The person is content, for the most part anyway. 
The trick which was done by the mind, however, was to make you believe happiness is in the thing which you possess. And yet contentment does not come from possessing the thing, but from being free of the desire to have it. You no longer have the desire for the object or subject because you now hold it, and so for a while you are free of craving and in a sense free from the mind.

The mind operates on a reward-based system. You want something, you get it, you are rewarded by feelings of contentment and a release of endorphins. And yet because the object and the subject are so intertwined, and you have just gotten the object, you do not realize the subject's contentment comes from emptiness, from absence of desire, and not from fulfillment of desire in the form of the thing or person. Instead it comes from a state of brief freedom.

The most basic analogy is the consuming of drugs. You may think that it is the reward system of the ego and the release of dopamine which is in itself the reward that makes the user crave and seek out these substances. But the mind is much more subtle than this. In the moment where the drug is consumed, or even before this, in the ritual of preparation, the mind already knows the object of desire is gained, and you are free of the desire which binds you to a certain substance or the use or abuse of it. You are in the moment, free of desire now.

You might, however, say that the object is happiness, for it can bring you joy not just when you get it, but later as well. But if one examines how long this "happiness" lasts, he or she is quickly confronted with the truth that contentment lasts for as long as there is the absence of desire. It lasted for as long as there was not any other desire to take its place. When the desire is gone and you are free from the mind's grasping, able to be in the moment, you are content.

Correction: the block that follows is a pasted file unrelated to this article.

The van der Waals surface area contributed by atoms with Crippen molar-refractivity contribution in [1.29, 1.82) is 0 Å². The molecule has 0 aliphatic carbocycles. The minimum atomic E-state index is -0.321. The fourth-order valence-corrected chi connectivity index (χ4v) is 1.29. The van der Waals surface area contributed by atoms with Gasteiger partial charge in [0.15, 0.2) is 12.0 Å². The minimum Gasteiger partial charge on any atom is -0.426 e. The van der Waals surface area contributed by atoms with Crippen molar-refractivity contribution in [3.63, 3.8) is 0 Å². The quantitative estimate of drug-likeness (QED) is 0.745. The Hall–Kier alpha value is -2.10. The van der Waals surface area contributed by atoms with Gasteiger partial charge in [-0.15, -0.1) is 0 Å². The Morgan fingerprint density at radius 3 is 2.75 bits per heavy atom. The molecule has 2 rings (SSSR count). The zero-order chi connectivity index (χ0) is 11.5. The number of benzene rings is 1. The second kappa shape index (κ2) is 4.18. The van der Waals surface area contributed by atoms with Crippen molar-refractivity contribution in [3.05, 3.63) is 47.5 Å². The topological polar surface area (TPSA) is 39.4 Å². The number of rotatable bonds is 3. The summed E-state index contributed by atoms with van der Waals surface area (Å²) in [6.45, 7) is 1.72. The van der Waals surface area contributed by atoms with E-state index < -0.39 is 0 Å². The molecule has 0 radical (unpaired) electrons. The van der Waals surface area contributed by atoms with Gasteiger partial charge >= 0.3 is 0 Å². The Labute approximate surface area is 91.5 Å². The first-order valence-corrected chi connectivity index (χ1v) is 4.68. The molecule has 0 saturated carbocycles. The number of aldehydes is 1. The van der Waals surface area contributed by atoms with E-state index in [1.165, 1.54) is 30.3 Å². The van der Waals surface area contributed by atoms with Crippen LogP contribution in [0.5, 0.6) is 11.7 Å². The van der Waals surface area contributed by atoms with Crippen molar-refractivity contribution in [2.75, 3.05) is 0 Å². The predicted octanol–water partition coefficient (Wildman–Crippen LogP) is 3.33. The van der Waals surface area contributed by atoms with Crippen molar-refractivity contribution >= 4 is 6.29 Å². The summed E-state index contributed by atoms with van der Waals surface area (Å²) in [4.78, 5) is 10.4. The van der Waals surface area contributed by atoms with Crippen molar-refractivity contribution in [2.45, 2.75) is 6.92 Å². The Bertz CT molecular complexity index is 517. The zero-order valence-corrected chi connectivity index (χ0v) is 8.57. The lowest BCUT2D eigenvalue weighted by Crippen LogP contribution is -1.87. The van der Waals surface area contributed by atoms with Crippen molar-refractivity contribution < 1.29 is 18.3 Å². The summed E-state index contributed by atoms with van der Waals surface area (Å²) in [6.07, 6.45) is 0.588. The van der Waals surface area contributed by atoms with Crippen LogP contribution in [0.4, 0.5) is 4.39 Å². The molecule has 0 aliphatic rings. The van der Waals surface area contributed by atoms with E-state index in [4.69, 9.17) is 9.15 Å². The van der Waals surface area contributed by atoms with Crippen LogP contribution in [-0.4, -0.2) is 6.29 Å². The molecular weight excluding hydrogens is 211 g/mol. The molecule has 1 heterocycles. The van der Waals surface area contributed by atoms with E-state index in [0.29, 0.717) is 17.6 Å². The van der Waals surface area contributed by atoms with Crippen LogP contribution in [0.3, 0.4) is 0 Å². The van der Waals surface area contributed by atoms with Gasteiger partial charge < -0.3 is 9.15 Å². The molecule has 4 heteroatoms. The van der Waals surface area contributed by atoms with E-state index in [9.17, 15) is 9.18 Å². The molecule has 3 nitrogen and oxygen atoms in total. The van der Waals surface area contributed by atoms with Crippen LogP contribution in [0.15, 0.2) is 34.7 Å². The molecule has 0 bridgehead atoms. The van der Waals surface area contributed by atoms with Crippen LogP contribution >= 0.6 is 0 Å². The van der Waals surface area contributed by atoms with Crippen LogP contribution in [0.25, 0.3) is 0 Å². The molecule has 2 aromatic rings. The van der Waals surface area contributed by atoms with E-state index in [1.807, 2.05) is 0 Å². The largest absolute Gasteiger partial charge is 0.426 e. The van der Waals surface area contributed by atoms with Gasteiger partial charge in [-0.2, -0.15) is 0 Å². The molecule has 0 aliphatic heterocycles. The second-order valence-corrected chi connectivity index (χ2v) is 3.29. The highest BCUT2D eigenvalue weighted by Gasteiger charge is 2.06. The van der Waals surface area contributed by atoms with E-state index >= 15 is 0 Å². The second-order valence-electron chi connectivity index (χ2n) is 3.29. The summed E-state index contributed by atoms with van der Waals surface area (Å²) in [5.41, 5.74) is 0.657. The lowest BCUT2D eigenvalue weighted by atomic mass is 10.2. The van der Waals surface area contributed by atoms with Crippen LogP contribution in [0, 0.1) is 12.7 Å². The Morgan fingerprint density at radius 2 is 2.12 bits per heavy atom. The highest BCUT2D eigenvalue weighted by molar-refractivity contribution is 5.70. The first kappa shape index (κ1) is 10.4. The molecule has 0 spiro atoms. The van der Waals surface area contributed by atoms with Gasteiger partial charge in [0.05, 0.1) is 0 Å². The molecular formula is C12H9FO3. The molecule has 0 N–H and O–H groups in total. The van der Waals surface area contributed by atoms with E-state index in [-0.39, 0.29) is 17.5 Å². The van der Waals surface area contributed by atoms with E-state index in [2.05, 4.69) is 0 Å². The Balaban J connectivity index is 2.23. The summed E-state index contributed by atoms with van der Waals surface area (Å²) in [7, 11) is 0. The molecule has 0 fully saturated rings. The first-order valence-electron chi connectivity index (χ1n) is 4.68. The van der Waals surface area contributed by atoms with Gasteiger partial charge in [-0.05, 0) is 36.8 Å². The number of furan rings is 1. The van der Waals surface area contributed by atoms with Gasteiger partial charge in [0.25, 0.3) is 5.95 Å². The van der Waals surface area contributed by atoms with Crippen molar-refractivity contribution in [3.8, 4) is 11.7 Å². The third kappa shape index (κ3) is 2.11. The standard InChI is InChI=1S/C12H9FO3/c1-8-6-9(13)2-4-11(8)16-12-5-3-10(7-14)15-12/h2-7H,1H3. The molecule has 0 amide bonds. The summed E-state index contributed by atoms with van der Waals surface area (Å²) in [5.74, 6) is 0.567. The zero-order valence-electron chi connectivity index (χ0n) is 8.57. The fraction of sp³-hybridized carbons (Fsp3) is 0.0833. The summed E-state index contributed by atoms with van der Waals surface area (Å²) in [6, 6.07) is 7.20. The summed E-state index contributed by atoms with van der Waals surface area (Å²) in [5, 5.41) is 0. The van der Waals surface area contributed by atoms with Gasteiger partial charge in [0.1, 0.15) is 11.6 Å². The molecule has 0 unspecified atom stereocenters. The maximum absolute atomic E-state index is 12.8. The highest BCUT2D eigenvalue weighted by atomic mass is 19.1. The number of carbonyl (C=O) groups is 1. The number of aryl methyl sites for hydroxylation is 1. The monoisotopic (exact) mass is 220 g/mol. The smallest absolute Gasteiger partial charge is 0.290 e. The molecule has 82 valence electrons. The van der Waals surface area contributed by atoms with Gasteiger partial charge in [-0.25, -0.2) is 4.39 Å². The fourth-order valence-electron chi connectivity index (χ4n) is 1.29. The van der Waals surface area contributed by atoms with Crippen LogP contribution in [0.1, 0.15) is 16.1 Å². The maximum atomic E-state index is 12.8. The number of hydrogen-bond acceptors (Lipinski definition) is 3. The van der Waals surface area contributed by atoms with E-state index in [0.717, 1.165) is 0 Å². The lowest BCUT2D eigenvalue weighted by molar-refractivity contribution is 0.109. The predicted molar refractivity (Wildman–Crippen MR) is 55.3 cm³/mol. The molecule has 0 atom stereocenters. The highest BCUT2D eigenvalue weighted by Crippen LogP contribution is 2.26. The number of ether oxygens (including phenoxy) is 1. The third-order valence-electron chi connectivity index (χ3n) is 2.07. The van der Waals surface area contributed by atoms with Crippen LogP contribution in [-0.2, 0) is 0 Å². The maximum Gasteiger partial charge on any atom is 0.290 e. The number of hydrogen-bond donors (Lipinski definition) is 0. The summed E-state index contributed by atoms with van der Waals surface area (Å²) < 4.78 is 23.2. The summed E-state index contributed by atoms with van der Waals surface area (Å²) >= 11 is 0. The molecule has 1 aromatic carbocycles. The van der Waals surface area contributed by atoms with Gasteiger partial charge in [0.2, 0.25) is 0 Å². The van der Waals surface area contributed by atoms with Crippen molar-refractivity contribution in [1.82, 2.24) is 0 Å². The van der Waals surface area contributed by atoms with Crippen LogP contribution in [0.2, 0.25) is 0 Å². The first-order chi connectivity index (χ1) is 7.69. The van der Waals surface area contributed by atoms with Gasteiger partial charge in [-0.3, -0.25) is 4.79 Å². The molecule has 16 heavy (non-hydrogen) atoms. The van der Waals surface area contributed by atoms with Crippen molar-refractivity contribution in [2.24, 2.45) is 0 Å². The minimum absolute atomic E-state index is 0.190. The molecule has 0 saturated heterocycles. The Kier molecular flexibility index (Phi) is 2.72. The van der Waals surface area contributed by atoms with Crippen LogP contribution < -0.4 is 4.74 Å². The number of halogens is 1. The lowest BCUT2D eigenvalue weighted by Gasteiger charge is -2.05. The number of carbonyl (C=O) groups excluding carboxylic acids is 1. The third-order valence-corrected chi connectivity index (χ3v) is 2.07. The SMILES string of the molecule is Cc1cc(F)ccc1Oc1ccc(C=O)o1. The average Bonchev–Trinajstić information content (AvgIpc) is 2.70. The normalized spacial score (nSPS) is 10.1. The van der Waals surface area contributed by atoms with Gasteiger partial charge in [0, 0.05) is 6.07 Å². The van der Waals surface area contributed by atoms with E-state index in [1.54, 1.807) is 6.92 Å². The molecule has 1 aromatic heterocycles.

This is not the euphoric state one feels in a dopamine rush, which is often confused with being happy, but a happiness one feels from contentment that stems from inner peace and stillness.

But this is still not the lesson letting go seeks to teach. What it does is very simple: Do not renounce the things of this world as if they are bad and controlling. Do not renounce your own desires for things and people, but realize that, just like the subject, the object and the desire for it, are impermanent. That they exist as a play which you are acting upon for a brief and very limited time, a play which you have been programmed to take as seriously as possible.

Today it would be rather silly for a material being to completely renounce the things of material, as one is also material. This kind of renouncement thus becomes almost a renouncement of the Self. And yet knowing this, the process of letting go, and the examination of the Self while letting go, can be very fruitful. 

Impermanence may teach you the ultimate truth of your own death. It is a grim lesson, perhaps, and most of us know it, but do not feel it. It can propel you to be here, now, and to see your own suffering not as true suffering, but a nuance of existence. Being here, being you, is, after all, the only thing you will ever truly possess. Everything else, and the thought that you possess anything else, will be an illusion.

Image by Jie He

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1 comment:

  1. damn...never thought of it that way